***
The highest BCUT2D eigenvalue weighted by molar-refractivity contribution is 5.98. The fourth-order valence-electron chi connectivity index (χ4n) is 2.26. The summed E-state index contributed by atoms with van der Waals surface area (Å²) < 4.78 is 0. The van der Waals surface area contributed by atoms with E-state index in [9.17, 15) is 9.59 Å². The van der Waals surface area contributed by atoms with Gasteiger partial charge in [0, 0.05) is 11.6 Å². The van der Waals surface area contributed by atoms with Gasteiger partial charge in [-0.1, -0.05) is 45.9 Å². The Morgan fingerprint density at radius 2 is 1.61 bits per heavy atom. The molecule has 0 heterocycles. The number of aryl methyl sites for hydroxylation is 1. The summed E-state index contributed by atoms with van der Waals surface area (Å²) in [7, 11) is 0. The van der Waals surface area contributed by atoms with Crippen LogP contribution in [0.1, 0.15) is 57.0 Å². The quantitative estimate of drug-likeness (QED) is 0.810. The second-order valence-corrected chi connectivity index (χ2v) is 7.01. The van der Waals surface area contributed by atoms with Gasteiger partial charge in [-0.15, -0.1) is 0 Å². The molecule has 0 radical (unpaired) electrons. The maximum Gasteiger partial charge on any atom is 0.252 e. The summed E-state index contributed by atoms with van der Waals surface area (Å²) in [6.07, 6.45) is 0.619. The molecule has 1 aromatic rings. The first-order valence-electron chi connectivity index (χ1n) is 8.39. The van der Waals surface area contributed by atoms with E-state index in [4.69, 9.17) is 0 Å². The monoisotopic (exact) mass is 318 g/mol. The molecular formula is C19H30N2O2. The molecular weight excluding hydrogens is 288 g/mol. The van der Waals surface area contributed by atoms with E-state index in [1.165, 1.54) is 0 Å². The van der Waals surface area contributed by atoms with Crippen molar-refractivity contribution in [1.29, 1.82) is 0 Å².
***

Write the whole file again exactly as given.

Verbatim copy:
The highest BCUT2D eigenvalue weighted by molar-refractivity contribution is 5.98. The fourth-order valence-electron chi connectivity index (χ4n) is 2.26. The summed E-state index contributed by atoms with van der Waals surface area (Å²) < 4.78 is 0. The van der Waals surface area contributed by atoms with E-state index in [9.17, 15) is 9.59 Å². The van der Waals surface area contributed by atoms with Gasteiger partial charge in [0, 0.05) is 11.6 Å². The van der Waals surface area contributed by atoms with Gasteiger partial charge in [-0.1, -0.05) is 45.9 Å². The Morgan fingerprint density at radius 2 is 1.61 bits per heavy atom. The molecule has 0 heterocycles. The number of aryl methyl sites for hydroxylation is 1. The summed E-state index contributed by atoms with van der Waals surface area (Å²) in [7, 11) is 0. The van der Waals surface area contributed by atoms with Crippen LogP contribution in [0.1, 0.15) is 57.0 Å². The quantitative estimate of drug-likeness (QED) is 0.810. The second-order valence-corrected chi connectivity index (χ2v) is 7.01. The van der Waals surface area contributed by atoms with Gasteiger partial charge in [-0.15, -0.1) is 0 Å². The molecule has 0 radical (unpaired) electrons. The maximum Gasteiger partial charge on any atom is 0.252 e. The summed E-state index contributed by atoms with van der Waals surface area (Å²) in [6.07, 6.45) is 0.619. The molecule has 1 aromatic rings. The first-order valence-electron chi connectivity index (χ1n) is 8.39. The van der Waals surface area contributed by atoms with E-state index in [4.69, 9.17) is 0 Å². The monoisotopic (exact) mass is 318 g/mol. The molecular formula is C19H30N2O2. The molecular weight excluding hydrogens is 288 g/mol. The van der Waals surface area contributed by atoms with E-state index in [1.165, 1.54) is 0 Å². The van der Waals surface area contributed by atoms with Crippen molar-refractivity contribution in [1.29, 1.82) is 0 Å².